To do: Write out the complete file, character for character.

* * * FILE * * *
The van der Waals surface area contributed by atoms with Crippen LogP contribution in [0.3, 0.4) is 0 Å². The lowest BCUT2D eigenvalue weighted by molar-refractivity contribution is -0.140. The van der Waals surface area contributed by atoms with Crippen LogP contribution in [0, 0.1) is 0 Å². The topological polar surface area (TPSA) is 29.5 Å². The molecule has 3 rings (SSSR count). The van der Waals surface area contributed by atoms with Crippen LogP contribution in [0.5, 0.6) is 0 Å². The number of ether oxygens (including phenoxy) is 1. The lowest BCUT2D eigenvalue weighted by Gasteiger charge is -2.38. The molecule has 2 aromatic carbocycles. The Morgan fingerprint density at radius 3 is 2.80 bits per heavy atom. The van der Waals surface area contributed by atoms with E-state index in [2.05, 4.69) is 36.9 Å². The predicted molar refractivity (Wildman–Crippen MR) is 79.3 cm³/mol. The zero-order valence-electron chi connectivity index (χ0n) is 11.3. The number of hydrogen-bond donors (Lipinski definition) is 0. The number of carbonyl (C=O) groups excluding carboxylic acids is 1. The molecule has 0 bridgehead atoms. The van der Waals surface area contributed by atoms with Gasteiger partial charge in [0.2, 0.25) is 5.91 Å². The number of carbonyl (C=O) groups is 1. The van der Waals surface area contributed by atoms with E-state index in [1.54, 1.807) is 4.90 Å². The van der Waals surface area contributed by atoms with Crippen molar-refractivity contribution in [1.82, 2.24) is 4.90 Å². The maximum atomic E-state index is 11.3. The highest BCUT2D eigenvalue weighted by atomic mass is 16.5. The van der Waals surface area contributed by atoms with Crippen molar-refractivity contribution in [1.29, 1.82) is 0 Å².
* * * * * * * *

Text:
The van der Waals surface area contributed by atoms with Crippen LogP contribution in [0.3, 0.4) is 0 Å². The lowest BCUT2D eigenvalue weighted by molar-refractivity contribution is -0.140. The van der Waals surface area contributed by atoms with Crippen LogP contribution in [0, 0.1) is 0 Å². The topological polar surface area (TPSA) is 29.5 Å². The molecule has 3 rings (SSSR count). The van der Waals surface area contributed by atoms with Crippen LogP contribution in [0.5, 0.6) is 0 Å². The number of ether oxygens (including phenoxy) is 1. The lowest BCUT2D eigenvalue weighted by Gasteiger charge is -2.38. The molecule has 2 aromatic carbocycles. The Morgan fingerprint density at radius 3 is 2.80 bits per heavy atom. The van der Waals surface area contributed by atoms with E-state index in [2.05, 4.69) is 36.9 Å². The predicted molar refractivity (Wildman–Crippen MR) is 79.3 cm³/mol. The zero-order valence-electron chi connectivity index (χ0n) is 11.3. The number of hydrogen-bond donors (Lipinski definition) is 0. The number of carbonyl (C=O) groups excluding carboxylic acids is 1. The molecule has 0 bridgehead atoms. The van der Waals surface area contributed by atoms with Gasteiger partial charge in [0.2, 0.25) is 5.91 Å². The number of carbonyl (C=O) groups is 1. The van der Waals surface area contributed by atoms with E-state index in [1.54, 1.807) is 4.90 Å². The van der Waals surface area contributed by atoms with Crippen molar-refractivity contribution in [1.82, 2.24) is 4.90 Å². The maximum atomic E-state index is 11.3. The highest BCUT2D eigenvalue weighted by atomic mass is 16.5. The van der Waals surface area contributed by atoms with Crippen molar-refractivity contribution in [1.29, 1.82) is 0 Å².